My Dilemma at the Ballot Box

Posted by Kazemde Ajamu on Mar 2nd 2016

Written by Kazemde Ajamu, 

I stood in a long line yesterday at the voting polls. Once I received my ballot and walked over to the both, I stood there for what seemed like a lifetime trying to decide which democratic candidate I was going to cast my vote for. My spirit was telling me to walk away and not vote at all because neither Bernie nor Hillary spoke to my issues. I played out in my head which candidate is really speaking to Black issues. It seems to me that both are speaking AT Black issues and no TO our issues. I see post, memes, media coverage of how one candidate or the other dealt with questions coming from activist from the consortium of Black Lives Matter Movement. Questions that both Bernie and Hillary should and need to answer before earning our vote. Instead we are debating which one handled it better, one allowed them to speak and the other kicked them out. Neither of them answered the questions posed to them and that's what caught my attention.

Here are some of my questions:


How does free college tuition help Black America when we are still dealing with the white wash of American and World History? We are still dealing with a eroding free and public school system in our inner cities.


How is passing a Infrastructure Bill to fix our streets and bridges going to help Black America when most capable Black contractors can't get insurance policies and seed capital to compete for these contracts?


Big Banks, Investment Firms didn't invest heavily into start up Black owned businesses and communities prior to the recent crash on Wall Street, what makes us believe that breaking them up is going to change how they do business with us?


The manufacturing based moved out of the inner cities to greener (white) pastures long before NAFTA and moving oversees to run from taxation, what makes us believe if they come back anything would be different? When they moved out of the cities into the suburbs, they left a gapping tax deficiency that would have otherwise fueled inner city services.


Is income inequality about gender pay inequities or closing the pay income gaps between Black/ Brown America and White America? (No one has yet to define) Is raising minimum wage going to close the gap?

Police brutality, crime and violence ran rampant in our communities long before Bill Clinton’s 1994 Crime Bill. A Bill I might add was pushed by the Black community faced with the Crack epidemic. What direct policies other then throwing money at it does either of these candidates support?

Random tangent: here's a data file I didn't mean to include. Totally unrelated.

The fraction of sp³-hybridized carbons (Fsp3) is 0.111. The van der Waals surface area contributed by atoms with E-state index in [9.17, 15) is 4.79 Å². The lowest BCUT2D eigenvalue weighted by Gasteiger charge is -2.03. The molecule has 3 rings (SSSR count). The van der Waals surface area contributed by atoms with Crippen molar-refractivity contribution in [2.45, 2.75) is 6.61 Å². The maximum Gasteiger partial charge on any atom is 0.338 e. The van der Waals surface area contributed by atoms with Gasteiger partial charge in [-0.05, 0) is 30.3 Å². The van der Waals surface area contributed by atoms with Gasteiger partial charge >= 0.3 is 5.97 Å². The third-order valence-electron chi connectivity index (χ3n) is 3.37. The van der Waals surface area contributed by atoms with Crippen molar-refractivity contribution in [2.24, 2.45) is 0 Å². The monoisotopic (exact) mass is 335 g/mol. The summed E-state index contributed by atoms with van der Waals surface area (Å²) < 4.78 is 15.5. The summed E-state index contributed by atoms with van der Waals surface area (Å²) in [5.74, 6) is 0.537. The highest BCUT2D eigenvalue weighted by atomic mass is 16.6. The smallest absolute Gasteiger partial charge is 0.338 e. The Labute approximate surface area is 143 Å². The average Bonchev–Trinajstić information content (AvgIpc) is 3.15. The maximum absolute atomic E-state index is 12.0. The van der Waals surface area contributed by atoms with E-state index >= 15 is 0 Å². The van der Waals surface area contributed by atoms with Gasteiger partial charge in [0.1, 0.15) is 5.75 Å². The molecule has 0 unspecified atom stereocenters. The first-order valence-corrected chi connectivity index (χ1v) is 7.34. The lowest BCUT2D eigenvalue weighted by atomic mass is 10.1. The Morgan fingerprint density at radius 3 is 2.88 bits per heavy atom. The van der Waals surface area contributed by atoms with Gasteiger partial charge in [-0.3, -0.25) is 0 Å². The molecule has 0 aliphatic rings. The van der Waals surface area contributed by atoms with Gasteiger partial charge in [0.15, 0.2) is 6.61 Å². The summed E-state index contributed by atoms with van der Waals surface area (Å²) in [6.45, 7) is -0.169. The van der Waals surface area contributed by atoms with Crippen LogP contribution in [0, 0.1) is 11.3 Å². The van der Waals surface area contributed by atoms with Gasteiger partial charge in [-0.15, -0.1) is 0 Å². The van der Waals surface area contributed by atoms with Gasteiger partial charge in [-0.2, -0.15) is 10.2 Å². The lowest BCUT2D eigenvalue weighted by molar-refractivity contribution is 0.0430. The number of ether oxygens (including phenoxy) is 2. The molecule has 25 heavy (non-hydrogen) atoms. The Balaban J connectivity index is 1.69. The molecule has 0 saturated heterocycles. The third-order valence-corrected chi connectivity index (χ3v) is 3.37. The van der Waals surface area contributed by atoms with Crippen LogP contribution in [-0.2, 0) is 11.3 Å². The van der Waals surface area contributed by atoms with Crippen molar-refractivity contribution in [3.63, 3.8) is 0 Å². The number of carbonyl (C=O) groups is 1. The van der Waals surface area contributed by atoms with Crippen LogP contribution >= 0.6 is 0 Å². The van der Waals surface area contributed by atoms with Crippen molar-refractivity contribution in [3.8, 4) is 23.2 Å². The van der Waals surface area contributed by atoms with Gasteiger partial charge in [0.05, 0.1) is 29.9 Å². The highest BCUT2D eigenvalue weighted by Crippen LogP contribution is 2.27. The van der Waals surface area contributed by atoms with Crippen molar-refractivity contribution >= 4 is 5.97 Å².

The citizens of the city of Flint, Michigan voted in a Mayor and City Counsel, the people of Michigan voted down the Emergency Manager law only to have the Governor and his cronies implement this law under the cover of night. What can the Federal Government do if anything at preventing Sovereign States from doing this in the future? What is either of the two Democratic candidates proposing?

There are a lot of incredibly intelligent Black folks out hear that have risen above and escaped these realities. However the masses of Black America still deal with this every day. In 2008 when I was on the streets registering people to vote, I heard often, “Why should I vote? It doesn’t change anything for me.” I didn’t like to hear that then and I don’t like hearing it now. I must conclude however, that they have a point. As long as we don’t make our issues a priority, why should they have trust in a system that doesn’t speak to their needs?

I did cast my vote; however I didn't cast my vote for Bernie or Hillary, and I cast my vote against Trump, Rubio or Cruz. I cast my vote out of fear that one of those three could possible win the election. Black America (with the exception of Barack Obama) has and continues to cast votes out of fear. That's politics some would say, but that fear also prohibits us from concentrating on the health of Black communities at large. Others say that they are voting for the lesser of the two evils. That statement alone implies we are voting for evil. We even have those that believe what’s good for America is good for Black America, “A rising tide lifts all boats.” History and statistics have proven that to be wrong. Our issues become secondary to issues white America is concerned about. We have serious social, economic, educational, and political issues. I don’t believe government is the answer to all our problems, however if I’m going to participate in this system, I have to do it with the concerns of Black people in mind. Anything else I might as well sit on the sidelines. If Black Lives Matter, it has to begin with us looking out for our own individual and collective interest.

Think Black in everything we do!